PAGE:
Student guest post: Three lessons from my publishing internship

Students in MEJO 557, Advanced Editing, are writing guest posts for this site this semester. This is the 10th of those posts. Jackson Smith is a UNC-Chapel Hill senior with a double major of editing and graphic design and history. He is an avid player of golf and tennis, and he enjoys hobbies in carpentry, woodworking and gardening. He has interned in news design and publishing, and he is training in SEC compliance standards in preparation for graduation.

In the spring of 2018, I started an entry-level unpaid internship as an assistant copy editor at a small publishing company. Through this internship I was able to gain many valuable experiences in editing that I have condensed here into three basic principles.

1. Don’t be set on that college stylebook

As a student in the School of Media and Journalism, I have learned a great deal about the editing processes of journalism, but the field of copy editing is vast and ever-changing. The positions are becoming less rigid in their structure, and the fields that editors work in are much more than just the newsroom today.

In publishing, as with many fields, the AP Stylebook is not always king. While at school we worked almost exclusively in AP style, at my internship I was quickly introduced to the wide range of style choices in academic media, most notably the Chicago Manual of Style.

The differences between these two stylebooks are stark. In the office, Chicago style relied heavily on the Oxford comma, and after years of being almost totally averse to using any non-necessary commas, to change in my thought process was difficult. My advice to the burgeoning editor is to be flexible on your principles of punctuation and rigid in your discipline, and the difficult change of style books can be greatly diminished.

2. You have to be a team player.

In the world of publishing, in the office or anywhere else as an editor, you will be faced with a variety of challenges when it comes to your coworkers. The process of copy editing is a long one, especially in the publishing field.

Starting at the initial look-over, the documents from the client can go through up to three edits, then composition, then proofing and indexing, then a final round of editing among various people to eliminate any mistakes, and improve the flow of the story. Among your colleagues in the office, many people can touch the proofs before and after they are formatted and converted either into an ebook or a PDF for final printing. This process is arduous, and takes many hours of reading and editing. Working with your fellow editors to know their strengths and weaknesses and being able to spot these in read-behinds is vital to all editors.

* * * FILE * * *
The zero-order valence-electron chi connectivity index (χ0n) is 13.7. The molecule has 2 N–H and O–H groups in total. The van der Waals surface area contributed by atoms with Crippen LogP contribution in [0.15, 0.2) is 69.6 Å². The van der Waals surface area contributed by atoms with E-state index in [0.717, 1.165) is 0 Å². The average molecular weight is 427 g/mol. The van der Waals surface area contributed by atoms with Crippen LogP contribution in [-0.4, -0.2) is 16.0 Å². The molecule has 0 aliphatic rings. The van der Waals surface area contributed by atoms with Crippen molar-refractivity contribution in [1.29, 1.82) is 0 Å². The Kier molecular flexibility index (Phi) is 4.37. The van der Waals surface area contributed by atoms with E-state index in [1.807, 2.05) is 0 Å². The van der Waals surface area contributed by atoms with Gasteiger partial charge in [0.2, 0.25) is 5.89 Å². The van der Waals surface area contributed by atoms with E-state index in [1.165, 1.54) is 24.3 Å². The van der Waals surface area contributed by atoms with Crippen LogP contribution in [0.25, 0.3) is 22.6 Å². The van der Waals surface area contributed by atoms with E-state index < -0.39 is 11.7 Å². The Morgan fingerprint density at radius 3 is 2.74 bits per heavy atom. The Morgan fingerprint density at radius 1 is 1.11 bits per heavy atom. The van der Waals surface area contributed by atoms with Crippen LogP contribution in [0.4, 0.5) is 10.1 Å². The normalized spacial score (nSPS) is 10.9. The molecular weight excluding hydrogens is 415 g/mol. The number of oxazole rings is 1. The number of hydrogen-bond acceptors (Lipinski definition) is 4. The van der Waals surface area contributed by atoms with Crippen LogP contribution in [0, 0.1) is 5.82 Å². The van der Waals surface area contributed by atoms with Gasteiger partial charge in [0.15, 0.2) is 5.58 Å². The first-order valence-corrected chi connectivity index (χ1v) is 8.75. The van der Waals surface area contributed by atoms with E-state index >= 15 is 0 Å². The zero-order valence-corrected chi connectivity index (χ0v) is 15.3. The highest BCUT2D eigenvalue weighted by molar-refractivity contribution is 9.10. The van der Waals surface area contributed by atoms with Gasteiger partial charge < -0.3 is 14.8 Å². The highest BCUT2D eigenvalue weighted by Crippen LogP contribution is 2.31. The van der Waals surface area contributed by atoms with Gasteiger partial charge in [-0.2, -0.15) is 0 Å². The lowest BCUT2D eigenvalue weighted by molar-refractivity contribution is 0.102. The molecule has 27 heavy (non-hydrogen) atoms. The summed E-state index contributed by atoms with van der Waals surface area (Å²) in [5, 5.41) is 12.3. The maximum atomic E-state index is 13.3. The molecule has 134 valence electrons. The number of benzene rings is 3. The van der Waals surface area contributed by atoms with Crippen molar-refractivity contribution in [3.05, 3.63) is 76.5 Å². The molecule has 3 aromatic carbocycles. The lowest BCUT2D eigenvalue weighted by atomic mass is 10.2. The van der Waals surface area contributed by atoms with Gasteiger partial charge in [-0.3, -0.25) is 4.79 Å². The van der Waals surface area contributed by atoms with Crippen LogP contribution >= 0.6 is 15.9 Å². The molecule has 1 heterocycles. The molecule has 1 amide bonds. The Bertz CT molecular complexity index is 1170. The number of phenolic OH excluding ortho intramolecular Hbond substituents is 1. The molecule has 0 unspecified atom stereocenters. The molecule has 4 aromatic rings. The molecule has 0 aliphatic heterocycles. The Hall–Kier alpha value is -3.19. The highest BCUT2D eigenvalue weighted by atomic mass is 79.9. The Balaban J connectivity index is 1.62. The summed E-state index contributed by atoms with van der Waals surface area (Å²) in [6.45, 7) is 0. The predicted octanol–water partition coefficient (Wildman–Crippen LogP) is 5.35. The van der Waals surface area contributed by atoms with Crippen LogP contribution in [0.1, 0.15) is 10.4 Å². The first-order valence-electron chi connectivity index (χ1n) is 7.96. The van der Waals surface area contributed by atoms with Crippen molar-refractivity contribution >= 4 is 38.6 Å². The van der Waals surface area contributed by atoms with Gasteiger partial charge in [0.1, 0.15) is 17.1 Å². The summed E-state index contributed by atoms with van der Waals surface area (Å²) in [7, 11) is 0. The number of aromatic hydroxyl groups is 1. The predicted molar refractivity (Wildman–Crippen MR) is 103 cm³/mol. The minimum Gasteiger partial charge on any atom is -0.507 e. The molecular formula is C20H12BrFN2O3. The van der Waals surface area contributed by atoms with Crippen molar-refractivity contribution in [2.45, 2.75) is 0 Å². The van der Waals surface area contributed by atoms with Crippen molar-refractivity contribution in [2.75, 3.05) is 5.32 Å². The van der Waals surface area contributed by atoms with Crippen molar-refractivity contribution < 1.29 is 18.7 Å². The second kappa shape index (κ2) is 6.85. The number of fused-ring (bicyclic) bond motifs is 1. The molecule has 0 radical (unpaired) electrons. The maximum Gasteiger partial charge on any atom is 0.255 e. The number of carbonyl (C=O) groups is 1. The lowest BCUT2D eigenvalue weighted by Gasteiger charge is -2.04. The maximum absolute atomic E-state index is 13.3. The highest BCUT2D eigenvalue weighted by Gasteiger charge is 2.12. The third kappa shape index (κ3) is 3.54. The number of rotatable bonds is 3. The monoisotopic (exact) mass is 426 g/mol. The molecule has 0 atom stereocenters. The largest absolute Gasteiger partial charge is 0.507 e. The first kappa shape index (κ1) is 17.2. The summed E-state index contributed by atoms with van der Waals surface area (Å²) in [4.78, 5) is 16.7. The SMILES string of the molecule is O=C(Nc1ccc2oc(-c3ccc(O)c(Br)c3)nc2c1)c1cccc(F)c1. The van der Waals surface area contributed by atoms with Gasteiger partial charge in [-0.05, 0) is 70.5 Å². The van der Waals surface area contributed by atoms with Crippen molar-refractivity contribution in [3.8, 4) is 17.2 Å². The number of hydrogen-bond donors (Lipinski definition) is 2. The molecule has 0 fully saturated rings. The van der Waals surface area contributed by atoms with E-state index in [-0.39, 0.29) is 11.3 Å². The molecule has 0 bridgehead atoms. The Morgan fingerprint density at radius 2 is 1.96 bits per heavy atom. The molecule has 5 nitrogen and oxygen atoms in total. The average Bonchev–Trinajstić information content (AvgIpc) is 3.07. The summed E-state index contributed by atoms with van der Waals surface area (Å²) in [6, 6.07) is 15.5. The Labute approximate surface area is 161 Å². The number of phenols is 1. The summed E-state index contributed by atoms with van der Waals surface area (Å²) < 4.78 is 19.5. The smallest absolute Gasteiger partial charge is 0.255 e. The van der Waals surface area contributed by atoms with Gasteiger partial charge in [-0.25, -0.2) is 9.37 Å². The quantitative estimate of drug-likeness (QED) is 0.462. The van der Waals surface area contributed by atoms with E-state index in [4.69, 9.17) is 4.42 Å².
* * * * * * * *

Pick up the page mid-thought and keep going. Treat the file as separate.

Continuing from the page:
3. It is all in the details.

Editing is one of the most detail-oriented jobs in the media world. It is good to imagine yourself as an artisan of grammar.

In my experiences with copy editing at my internship, I realized that a book can have thousands of mistakes, large and small, that have to be corrected and reordered before the project is ready for publication. A young editor should be prepared to learn a great deal in a short time, and to put that knowledge to practice in the job.

Being diligent in your initial readings, light edits and read-behinds is vital, even if you have read the same five chapters of a book five times. Even when it is boring, or your eyes hurt, it should be your prerogative to look at every page like you have never read it before and are starting fresh. You cannot transpose that pesky quotation mark before punctuation mistake after printing.


Copy editing is a detail- and team-oriented job, with processes that require many stages of alterations. When you first start that internship or job, the best advice I can give you is to focus and not let the overwhelming materials get the best of you, and you will become a grammar artisan in no time.